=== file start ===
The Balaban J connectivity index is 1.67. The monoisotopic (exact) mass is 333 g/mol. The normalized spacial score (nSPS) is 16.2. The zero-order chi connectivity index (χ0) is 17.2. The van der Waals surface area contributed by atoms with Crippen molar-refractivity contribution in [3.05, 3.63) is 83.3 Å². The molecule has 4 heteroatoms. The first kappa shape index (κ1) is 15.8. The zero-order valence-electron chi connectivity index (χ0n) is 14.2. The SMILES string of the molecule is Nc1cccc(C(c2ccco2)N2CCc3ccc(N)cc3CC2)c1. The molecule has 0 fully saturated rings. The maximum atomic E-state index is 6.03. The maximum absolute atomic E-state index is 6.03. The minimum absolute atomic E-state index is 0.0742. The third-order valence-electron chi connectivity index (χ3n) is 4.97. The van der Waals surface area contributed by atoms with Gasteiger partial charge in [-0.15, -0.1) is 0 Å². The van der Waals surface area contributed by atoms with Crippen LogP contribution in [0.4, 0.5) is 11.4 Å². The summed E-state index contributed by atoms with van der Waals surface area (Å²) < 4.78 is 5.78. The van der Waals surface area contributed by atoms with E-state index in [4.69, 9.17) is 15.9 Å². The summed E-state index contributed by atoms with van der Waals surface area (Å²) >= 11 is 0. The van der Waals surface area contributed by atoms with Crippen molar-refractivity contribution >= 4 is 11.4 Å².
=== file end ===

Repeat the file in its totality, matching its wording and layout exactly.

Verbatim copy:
The Balaban J connectivity index is 1.67. The monoisotopic (exact) mass is 333 g/mol. The normalized spacial score (nSPS) is 16.2. The zero-order chi connectivity index (χ0) is 17.2. The van der Waals surface area contributed by atoms with Crippen molar-refractivity contribution in [3.05, 3.63) is 83.3 Å². The molecule has 4 heteroatoms. The first kappa shape index (κ1) is 15.8. The zero-order valence-electron chi connectivity index (χ0n) is 14.2. The SMILES string of the molecule is Nc1cccc(C(c2ccco2)N2CCc3ccc(N)cc3CC2)c1. The molecule has 0 fully saturated rings. The maximum atomic E-state index is 6.03. The maximum absolute atomic E-state index is 6.03. The minimum absolute atomic E-state index is 0.0742. The third-order valence-electron chi connectivity index (χ3n) is 4.97. The van der Waals surface area contributed by atoms with Gasteiger partial charge in [-0.15, -0.1) is 0 Å². The van der Waals surface area contributed by atoms with Crippen LogP contribution in [0.4, 0.5) is 11.4 Å². The summed E-state index contributed by atoms with van der Waals surface area (Å²) < 4.78 is 5.78. The van der Waals surface area contributed by atoms with E-state index in [4.69, 9.17) is 15.9 Å². The summed E-state index contributed by atoms with van der Waals surface area (Å²) >= 11 is 0. The van der Waals surface area contributed by atoms with Crippen molar-refractivity contribution >= 4 is 11.4 Å².